181 U.S. 562
ANTONE MARKS, Plff. in Err.,
J. M. SHOUP.
Submitted February 28, 1901.
Decided May 13, 1901.
Messrs. W. W. Dudley, L. T. Michener, W. E. Crews, and J. H. Cobb for plaintiff in error.
Messrs. S. M. Stockslager, George C. Heard, and Arthur K. Delaney for defendant in error.
Mr. Justice McKenna delivered the opinion of the court:
This is an action for damages, brought by the plaintiff in error, who was also plaintiff in the court below, and we will therefore so designate him, against the defendant, by virtue of his office, caused by the taking from the possession of the plaintiff of a certain stock of goods, wares, and merchandise.
The goods originally belonged to one Joe Levy, who sold them to one Levine by verbal sale, and as a part of the consideration Levine assumed to pay a debt due to the plaintiff. Levine sold them to one Kendall, who assumed to pay the same debt. Kendall sold and delivered them to plaintiff.
The defendant was at the time of the taking of the goods marshal of Alaska, and he justified the taking under and by virtue of attachments issued out of the District Court against Levy, one in the case of Powers Dry Goods Co. v. Levy, and the [181 U.S. 562, 563] other in the West Coast Grocery Co. v. Levy, and claimed that the transfers by Levy were in fraud of his creditors.
The plaintiff replied that he had bought the goods from third persons for a valuable consideration, denied all fraud, and further pleaded that, during all the time from prior to the commencement of the actions mentioned in defendant's answer until and at the time of the taking, he was in the actual and exclusive possession of the goods, and denied that defendant ever made any levy whatever upon said goods.
Defendant filed a supplemental answer at the trial, setting up that the attachments had merged in judgments upon which executions had issued, the goods sold, and the judgments satisfied.
The case was tried before a jury, and resulted in a verdict for the defendant.
Motion for a new trial was made and overruled, and judgment entered for defendant. This writ of error was then sued out.
In the attachment suits against Levy summons was issued, but not served, and substituted service was afterward obtained by publication. The affidavits for the attachments did not mention the amount of indebtedness claimed, and the sufficiency of the substituted service and the validity of the judgment based upon it are attacked on that ground.
It is also contended that the levies of the attachments were invalid; and error is assigned on the admission of the testimony and in giving instructions to the jury.
(1) The laws of Oregon were in force in Alaska at the time of the attachments. 23 Stat. at L. 24, chap. 53. The provision for attachments was as follows:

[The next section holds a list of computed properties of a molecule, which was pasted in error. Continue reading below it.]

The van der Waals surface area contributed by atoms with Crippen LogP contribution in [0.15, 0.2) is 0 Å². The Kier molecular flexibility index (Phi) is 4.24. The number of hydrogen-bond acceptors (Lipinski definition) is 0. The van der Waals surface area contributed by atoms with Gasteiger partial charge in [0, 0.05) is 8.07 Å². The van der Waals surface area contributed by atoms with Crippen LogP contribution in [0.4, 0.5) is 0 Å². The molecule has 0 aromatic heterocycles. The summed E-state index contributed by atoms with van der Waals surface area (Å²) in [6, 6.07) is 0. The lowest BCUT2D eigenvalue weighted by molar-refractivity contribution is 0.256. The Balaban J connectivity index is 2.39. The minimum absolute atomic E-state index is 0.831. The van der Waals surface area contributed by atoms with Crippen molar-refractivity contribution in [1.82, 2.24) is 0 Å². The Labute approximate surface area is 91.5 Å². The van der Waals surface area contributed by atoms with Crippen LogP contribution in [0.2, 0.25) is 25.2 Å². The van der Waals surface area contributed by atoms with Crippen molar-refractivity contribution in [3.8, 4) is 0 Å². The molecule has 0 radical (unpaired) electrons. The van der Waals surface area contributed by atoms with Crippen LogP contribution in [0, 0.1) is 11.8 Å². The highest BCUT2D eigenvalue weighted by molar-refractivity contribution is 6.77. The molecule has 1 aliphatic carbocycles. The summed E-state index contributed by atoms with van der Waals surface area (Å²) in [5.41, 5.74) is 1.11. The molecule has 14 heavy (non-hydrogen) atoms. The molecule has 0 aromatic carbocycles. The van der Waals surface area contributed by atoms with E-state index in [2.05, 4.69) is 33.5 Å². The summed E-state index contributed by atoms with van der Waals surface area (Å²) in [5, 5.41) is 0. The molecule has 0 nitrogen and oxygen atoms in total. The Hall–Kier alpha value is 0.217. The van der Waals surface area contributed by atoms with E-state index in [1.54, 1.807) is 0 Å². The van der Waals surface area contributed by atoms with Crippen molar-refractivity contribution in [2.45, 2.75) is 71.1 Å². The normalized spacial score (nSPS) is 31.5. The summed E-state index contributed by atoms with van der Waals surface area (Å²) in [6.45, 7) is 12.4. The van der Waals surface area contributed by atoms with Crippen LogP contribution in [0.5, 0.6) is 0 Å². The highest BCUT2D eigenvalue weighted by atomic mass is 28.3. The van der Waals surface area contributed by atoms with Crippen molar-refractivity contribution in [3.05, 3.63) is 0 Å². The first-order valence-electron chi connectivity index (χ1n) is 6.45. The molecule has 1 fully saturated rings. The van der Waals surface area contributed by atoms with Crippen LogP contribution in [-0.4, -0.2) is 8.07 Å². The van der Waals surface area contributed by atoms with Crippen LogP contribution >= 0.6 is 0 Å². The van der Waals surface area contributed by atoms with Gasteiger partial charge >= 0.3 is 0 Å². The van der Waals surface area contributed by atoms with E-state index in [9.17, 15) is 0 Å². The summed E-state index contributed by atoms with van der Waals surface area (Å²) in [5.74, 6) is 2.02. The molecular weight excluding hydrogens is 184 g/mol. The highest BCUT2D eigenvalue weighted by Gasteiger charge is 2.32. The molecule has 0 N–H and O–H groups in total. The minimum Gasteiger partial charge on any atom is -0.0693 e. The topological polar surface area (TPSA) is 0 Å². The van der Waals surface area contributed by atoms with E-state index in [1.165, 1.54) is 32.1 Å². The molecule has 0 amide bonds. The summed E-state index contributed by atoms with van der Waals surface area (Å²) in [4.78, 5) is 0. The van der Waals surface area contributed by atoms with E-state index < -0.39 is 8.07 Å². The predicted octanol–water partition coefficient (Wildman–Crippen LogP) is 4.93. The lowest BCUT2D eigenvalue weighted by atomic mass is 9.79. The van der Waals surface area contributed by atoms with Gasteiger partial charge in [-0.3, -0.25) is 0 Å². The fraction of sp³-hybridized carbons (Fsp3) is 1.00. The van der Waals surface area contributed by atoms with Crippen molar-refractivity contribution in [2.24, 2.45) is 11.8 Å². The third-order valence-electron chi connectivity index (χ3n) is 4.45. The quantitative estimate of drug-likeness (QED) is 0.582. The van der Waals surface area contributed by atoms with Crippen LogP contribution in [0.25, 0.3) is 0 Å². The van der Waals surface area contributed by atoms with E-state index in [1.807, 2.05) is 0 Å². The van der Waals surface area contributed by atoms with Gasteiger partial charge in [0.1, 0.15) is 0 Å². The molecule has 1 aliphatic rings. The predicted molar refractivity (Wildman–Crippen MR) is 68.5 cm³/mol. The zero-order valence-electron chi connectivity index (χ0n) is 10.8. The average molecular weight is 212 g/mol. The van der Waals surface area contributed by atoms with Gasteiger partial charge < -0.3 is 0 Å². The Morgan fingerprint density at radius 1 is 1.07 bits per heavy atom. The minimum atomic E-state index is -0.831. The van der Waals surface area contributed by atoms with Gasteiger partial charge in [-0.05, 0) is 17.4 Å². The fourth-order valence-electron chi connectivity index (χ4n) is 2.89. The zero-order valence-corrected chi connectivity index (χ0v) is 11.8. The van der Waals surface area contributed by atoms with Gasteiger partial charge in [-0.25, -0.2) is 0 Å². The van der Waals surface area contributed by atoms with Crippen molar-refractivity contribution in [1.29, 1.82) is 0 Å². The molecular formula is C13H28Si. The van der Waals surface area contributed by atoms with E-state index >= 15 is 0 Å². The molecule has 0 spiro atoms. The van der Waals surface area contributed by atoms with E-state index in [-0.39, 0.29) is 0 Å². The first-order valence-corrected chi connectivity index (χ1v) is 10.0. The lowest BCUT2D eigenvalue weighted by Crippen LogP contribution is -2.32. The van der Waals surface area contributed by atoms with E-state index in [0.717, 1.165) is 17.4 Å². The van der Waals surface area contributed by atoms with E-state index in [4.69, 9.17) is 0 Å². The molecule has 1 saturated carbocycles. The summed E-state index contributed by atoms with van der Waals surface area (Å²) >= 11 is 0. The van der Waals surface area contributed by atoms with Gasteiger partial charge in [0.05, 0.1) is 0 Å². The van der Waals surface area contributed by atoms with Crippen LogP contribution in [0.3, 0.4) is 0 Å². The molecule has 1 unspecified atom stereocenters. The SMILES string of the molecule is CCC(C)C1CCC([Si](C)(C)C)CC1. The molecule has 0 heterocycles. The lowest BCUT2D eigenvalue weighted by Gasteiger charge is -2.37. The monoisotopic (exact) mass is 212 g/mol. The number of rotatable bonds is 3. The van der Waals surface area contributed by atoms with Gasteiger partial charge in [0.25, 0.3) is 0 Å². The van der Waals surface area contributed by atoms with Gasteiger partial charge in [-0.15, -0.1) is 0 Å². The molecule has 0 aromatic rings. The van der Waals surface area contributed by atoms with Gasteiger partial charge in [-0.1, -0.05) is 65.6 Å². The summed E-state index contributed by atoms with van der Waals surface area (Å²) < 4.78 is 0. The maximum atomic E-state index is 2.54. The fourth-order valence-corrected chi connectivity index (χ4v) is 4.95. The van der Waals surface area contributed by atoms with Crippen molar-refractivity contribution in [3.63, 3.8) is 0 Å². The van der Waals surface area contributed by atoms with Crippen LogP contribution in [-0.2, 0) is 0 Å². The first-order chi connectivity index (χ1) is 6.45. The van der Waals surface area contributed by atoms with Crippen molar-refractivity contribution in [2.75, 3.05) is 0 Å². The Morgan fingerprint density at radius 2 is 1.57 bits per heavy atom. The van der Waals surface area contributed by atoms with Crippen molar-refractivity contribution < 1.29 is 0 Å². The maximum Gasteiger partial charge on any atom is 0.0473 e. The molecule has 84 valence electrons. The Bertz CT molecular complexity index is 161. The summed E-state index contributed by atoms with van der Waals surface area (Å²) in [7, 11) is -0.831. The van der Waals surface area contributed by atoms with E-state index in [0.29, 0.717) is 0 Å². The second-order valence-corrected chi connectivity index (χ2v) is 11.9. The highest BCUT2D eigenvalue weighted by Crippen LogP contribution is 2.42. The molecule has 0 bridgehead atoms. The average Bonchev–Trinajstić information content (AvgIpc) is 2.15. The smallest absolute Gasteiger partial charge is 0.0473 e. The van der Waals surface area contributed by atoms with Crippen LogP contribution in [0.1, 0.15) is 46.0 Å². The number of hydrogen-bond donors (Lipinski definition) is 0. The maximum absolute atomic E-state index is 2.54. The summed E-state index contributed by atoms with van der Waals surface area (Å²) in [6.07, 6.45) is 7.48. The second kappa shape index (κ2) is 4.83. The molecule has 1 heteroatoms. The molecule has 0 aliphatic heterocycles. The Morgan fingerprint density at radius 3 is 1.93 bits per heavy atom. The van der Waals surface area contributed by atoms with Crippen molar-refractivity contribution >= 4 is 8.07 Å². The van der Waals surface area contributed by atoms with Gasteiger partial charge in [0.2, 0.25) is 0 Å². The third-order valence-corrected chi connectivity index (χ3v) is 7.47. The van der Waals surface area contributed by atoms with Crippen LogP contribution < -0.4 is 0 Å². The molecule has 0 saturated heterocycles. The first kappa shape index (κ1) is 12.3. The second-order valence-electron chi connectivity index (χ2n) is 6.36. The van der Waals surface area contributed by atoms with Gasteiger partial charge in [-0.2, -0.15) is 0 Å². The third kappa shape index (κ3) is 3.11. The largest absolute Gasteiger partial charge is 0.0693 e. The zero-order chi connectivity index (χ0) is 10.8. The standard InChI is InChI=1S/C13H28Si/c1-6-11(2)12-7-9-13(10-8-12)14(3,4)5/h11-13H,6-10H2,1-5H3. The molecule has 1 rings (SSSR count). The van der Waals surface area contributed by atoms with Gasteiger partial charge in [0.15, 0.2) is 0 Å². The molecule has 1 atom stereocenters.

It is contended that these provisions were not complied with [181 U.S. 562, 564] and the attachments were therefore void, and, they being void, there was no foundation for the judgments. This court has ruled already as to that contention in the case of Matthews v. Densmore, 109 U.S. 216 , 27 L. ed. 912, 3 Sup. Ct. Rep. 126, and other cases. In Matthews v. Densmore the claim of a defect in the affidavit invalidating the attachment was directly passed on, and of the attachment it was said:
(2) The answer of the defendant alleged that the writs of attachment in the actions mentioned were placed in his hands for service, and by virtue of them he 'duly levied upon all the goods, wares, and merchandise set forth in the plaintiff's complaint herein, and ever since that time has held and now holds the same as said United States marshal under and by virtue of said writs.'
His returns upon the writs were as follows:
It will be observed that the returns are somewhat vague as to whose possession the property was in at the time of levy. If [181 U.S. 562, 565] the fact can be said to have been put in issue by the pleadings the only evidence in the case was given by the plaintiff as follows:
The truth of this was not questioned, and it must be accepted as established that at the time of the levy the property was in the possession of the plaintiff. What is the effect of it? In other words, was the levy made, as described in the return of the defendant, legal?
The statute provided as follows:
These provisions were passed upon in Spaulding v. Kennedy, 6 Or. 208. The facts of the case as stated by the court were as follows:
The court said:
And, after quoting the statute, said further:
The same principle was expressed in Lewis v. Birdsey, 19 Or. 164, 26 Pac. 623, and in Batchellor v. Richardson, 17 Or. 334, 21 Pac. 392.
The cases cited by defendant in error are not to the contrary. Page v. Grant, 9 Or. 116, was a direct attack, after execution returned unsatisfied, upon a sale claimed to be fraudulent. Lyons v. Leahy, 15 Or. 8, 13 Pac. 643, and Philbrick v. O'Connor, [181 U.S. 562, 567] 15 Or. 15, 13 Pac. 612; and Crawford v. Beard, 12 Or. 447, 8 Pac. 537, were creditor's bills brought to set aside deeds for real estate after return of execution unsatisfied. It follows that the levy was invalid and could constitute no defense to the defendant, and the jury should have been so instructed.
(2) The error assigned on instructions not disposed of by the above reasoning it is not necessary to consider. We may say, however, that we have grave doubts of their correctness.
Judgment reversed, with costs, and cause remanded, with directions to grant a new trial.